Exporting out of Lightroom and small tweaks in Photoshop (cloning, Portraiture, etc.) still take time. I use a digital delivery service for galleries so my editor also uploads the images after I look at them quickly.
So how do you find a service? A simple google search will yield hundreds of results like Lavalu and Fotofafa. Rather than guessing at the right one for you, talk to other photographer friends (wedding photographers use editing services all the time). Alternatively, you could train a spouse or your friend. Spouses offer very reasonable rates!
Hire a temporary assistant.
An assistant can answer your emails and send contracts so you don’t get pulled into the email pit.
Am I the only one who says “I just have to respond to a few clients and then I will go to bed”? Three hours later, I’m climbing into bed at 1 a.m. and wondering what happened!
Respond to one client, send out a few contracts, a few more invoices, update QuickBooks and your night is gone. This is another great job to give to a spouse, friend or even an older teenager. Nothing that I do is overly complicated. With a few simple instructions, anyone can respond to my emails.
To make things even easier for myself, I have a Word document where I have drafted responses to the most common inquiries. When an inquiry comes in, your assistant just has to copy and paste most responses. If you use Gmail, you can draft canned responses right within Gmail.
Hire a house cleaner.
This is a no-brainer all year long for me but at the very least, during busy season. If finances are an issue, try finding someone who is willing to come and do the “high traffic areas” in your house. For us, that’s the bathrooms, kitchen, living room and hardwood floors. Nothing makes me happier than a clean bathroom!
Use a meal prep service.
Eating out is expensive but companies like Blue Apron, Plated and Hello Fresh offer meal prep services. They cut down on your planning and shopping time. You don’t have to use them seven days a week but a few nights a week will save you countless hours.
Start online grocery shopping.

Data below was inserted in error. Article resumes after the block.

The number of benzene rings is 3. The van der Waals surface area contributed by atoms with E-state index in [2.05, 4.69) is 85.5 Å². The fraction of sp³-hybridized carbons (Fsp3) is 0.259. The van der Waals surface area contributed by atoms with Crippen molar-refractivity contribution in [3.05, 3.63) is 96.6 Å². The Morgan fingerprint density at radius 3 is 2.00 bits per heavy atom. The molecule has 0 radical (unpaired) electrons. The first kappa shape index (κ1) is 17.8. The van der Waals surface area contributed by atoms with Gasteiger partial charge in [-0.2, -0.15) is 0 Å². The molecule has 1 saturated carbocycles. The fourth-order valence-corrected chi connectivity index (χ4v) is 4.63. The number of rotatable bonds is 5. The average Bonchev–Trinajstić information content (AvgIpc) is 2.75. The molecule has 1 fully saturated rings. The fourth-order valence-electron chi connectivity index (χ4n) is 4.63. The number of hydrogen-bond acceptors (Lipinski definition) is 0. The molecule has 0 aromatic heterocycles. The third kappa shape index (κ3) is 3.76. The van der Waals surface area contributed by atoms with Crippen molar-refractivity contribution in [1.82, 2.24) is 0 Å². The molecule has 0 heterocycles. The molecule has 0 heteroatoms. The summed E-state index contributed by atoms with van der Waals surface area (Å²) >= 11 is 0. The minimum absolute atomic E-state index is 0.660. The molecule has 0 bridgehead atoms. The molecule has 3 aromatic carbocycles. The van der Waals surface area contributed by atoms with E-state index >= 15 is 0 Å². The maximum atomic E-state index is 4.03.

This is another one that feels a bit overwhelming to start. However, once you do you will wonder why you didn’t do it sooner!
4. Use studio management software.
If your studio management system currently involves post-it notes all over your desk then I encourage you to consider an actual studio management software system.
Software such as Studio Cloud, Iris Works and ShootQ are designed to help you manage clients and new leads. In addition, they help manage contracts, send invoices and essentially create and step-by-step workflow using automated messaging.
The best part is that everything’s in one place and utilizing automation saves you time. Are you catching a theme here? Time is money!
5. Schedule editing time.
This is one of the most beneficial activities I have implemented. If you’ve been in the business for awhile, you know how long it takes to edit a typical session. For every session you book, schedule editing time (not between the hours of 9 pm and 2 am!).
Treat this as a session so you allow yourself time to edit and you don’t burn out working into the late hours of the evening. If you don’t have time to edit, you don’t have time for the session.
Realizing it’s already mid-September, don’t let another day go by without implementing some of these tactics. Carve out time for yourself and for the non-photography portions of your business (which, if we are being honest, are the biggest parts of a photography business).
My hope is that on December 1st you can say that your business survived and you thrived during busy season!